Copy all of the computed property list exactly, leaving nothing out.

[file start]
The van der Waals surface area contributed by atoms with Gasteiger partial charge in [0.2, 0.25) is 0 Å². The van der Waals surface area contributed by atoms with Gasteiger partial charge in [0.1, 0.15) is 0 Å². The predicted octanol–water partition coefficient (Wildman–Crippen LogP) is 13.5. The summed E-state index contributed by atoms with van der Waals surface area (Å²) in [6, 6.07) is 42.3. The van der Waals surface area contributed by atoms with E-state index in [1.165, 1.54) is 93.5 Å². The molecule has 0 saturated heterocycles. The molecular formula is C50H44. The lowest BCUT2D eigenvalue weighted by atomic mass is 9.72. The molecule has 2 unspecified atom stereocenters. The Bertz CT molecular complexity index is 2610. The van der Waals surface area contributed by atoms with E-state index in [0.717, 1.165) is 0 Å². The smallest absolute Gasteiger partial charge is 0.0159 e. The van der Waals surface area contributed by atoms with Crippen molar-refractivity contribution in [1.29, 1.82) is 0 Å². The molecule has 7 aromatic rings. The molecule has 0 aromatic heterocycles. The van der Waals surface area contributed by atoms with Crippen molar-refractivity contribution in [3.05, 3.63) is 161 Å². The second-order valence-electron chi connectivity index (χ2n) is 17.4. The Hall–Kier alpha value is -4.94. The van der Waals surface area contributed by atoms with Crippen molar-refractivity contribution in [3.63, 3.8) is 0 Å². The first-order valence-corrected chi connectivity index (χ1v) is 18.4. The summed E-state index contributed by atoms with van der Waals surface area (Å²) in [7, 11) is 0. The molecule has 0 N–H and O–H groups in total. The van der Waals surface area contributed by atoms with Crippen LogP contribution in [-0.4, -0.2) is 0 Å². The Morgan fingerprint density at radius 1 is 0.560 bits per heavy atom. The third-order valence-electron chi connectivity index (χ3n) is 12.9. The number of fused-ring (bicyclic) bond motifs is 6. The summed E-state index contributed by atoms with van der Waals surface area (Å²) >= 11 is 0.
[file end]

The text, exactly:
The van der Waals surface area contributed by atoms with Gasteiger partial charge in [0.2, 0.25) is 0 Å². The van der Waals surface area contributed by atoms with Gasteiger partial charge in [0.1, 0.15) is 0 Å². The predicted octanol–water partition coefficient (Wildman–Crippen LogP) is 13.5. The summed E-state index contributed by atoms with van der Waals surface area (Å²) in [6, 6.07) is 42.3. The van der Waals surface area contributed by atoms with E-state index in [1.165, 1.54) is 93.5 Å². The molecule has 0 saturated heterocycles. The molecular formula is C50H44. The lowest BCUT2D eigenvalue weighted by atomic mass is 9.72. The molecule has 2 unspecified atom stereocenters. The Bertz CT molecular complexity index is 2610. The van der Waals surface area contributed by atoms with E-state index in [0.717, 1.165) is 0 Å². The smallest absolute Gasteiger partial charge is 0.0159 e. The van der Waals surface area contributed by atoms with Crippen molar-refractivity contribution in [1.29, 1.82) is 0 Å². The molecule has 7 aromatic rings. The molecule has 0 aromatic heterocycles. The van der Waals surface area contributed by atoms with Crippen molar-refractivity contribution in [3.05, 3.63) is 161 Å². The second-order valence-electron chi connectivity index (χ2n) is 17.4. The Hall–Kier alpha value is -4.94. The van der Waals surface area contributed by atoms with Crippen molar-refractivity contribution in [3.63, 3.8) is 0 Å². The first-order valence-corrected chi connectivity index (χ1v) is 18.4. The summed E-state index contributed by atoms with van der Waals surface area (Å²) in [7, 11) is 0. The molecule has 0 N–H and O–H groups in total. The van der Waals surface area contributed by atoms with Crippen LogP contribution in [-0.4, -0.2) is 0 Å². The Morgan fingerprint density at radius 1 is 0.560 bits per heavy atom. The third-order valence-electron chi connectivity index (χ3n) is 12.9. The number of fused-ring (bicyclic) bond motifs is 6. The summed E-state index contributed by atoms with van der Waals surface area (Å²) >= 11 is 0.